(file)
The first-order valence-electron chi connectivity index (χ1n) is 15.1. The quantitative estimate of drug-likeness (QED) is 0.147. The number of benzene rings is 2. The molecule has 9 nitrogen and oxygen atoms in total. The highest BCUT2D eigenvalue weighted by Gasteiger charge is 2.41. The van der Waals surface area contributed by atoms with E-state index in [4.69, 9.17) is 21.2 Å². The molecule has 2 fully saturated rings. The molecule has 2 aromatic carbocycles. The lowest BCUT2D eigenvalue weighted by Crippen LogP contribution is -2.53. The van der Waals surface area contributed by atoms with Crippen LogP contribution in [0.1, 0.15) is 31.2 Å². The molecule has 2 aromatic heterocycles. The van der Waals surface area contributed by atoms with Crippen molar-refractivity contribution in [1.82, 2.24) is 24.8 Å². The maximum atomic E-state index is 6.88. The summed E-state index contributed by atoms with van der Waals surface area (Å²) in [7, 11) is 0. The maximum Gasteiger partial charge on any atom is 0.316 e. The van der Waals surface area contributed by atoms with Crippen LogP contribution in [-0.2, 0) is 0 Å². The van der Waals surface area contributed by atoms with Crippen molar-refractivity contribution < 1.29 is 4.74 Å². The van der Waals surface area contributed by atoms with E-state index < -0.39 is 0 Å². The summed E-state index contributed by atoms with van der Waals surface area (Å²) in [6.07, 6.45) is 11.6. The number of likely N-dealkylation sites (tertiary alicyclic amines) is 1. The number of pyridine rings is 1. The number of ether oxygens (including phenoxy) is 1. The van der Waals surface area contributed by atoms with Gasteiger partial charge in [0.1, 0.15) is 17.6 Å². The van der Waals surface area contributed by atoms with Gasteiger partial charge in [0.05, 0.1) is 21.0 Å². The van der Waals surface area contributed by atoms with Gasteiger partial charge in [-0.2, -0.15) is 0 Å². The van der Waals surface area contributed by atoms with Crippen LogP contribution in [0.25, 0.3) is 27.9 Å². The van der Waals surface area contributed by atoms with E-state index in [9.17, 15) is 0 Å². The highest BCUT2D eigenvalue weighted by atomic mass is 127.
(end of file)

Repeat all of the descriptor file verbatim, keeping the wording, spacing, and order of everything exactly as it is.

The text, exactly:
The first-order valence-electron chi connectivity index (χ1n) is 15.1. The quantitative estimate of drug-likeness (QED) is 0.147. The number of benzene rings is 2. The molecule has 9 nitrogen and oxygen atoms in total. The highest BCUT2D eigenvalue weighted by Gasteiger charge is 2.41. The van der Waals surface area contributed by atoms with E-state index in [4.69, 9.17) is 21.2 Å². The molecule has 2 fully saturated rings. The molecule has 2 aromatic carbocycles. The lowest BCUT2D eigenvalue weighted by Crippen LogP contribution is -2.53. The van der Waals surface area contributed by atoms with Crippen LogP contribution in [0.1, 0.15) is 31.2 Å². The molecule has 2 aromatic heterocycles. The van der Waals surface area contributed by atoms with Crippen molar-refractivity contribution in [1.82, 2.24) is 24.8 Å². The maximum atomic E-state index is 6.88. The summed E-state index contributed by atoms with van der Waals surface area (Å²) in [7, 11) is 0. The maximum Gasteiger partial charge on any atom is 0.316 e. The van der Waals surface area contributed by atoms with Crippen LogP contribution in [-0.2, 0) is 0 Å². The van der Waals surface area contributed by atoms with Crippen molar-refractivity contribution < 1.29 is 4.74 Å². The van der Waals surface area contributed by atoms with E-state index < -0.39 is 0 Å². The summed E-state index contributed by atoms with van der Waals surface area (Å²) in [6.07, 6.45) is 11.6. The number of likely N-dealkylation sites (tertiary alicyclic amines) is 1. The number of pyridine rings is 1. The number of ether oxygens (including phenoxy) is 1. The van der Waals surface area contributed by atoms with Gasteiger partial charge in [0.1, 0.15) is 17.6 Å². The van der Waals surface area contributed by atoms with Gasteiger partial charge in [0.05, 0.1) is 21.0 Å². The van der Waals surface area contributed by atoms with Gasteiger partial charge in [-0.2, -0.15) is 0 Å². The van der Waals surface area contributed by atoms with Crippen LogP contribution in [0.25, 0.3) is 27.9 Å². The van der Waals surface area contributed by atoms with E-state index in [9.17, 15) is 0 Å². The highest BCUT2D eigenvalue weighted by atomic mass is 127.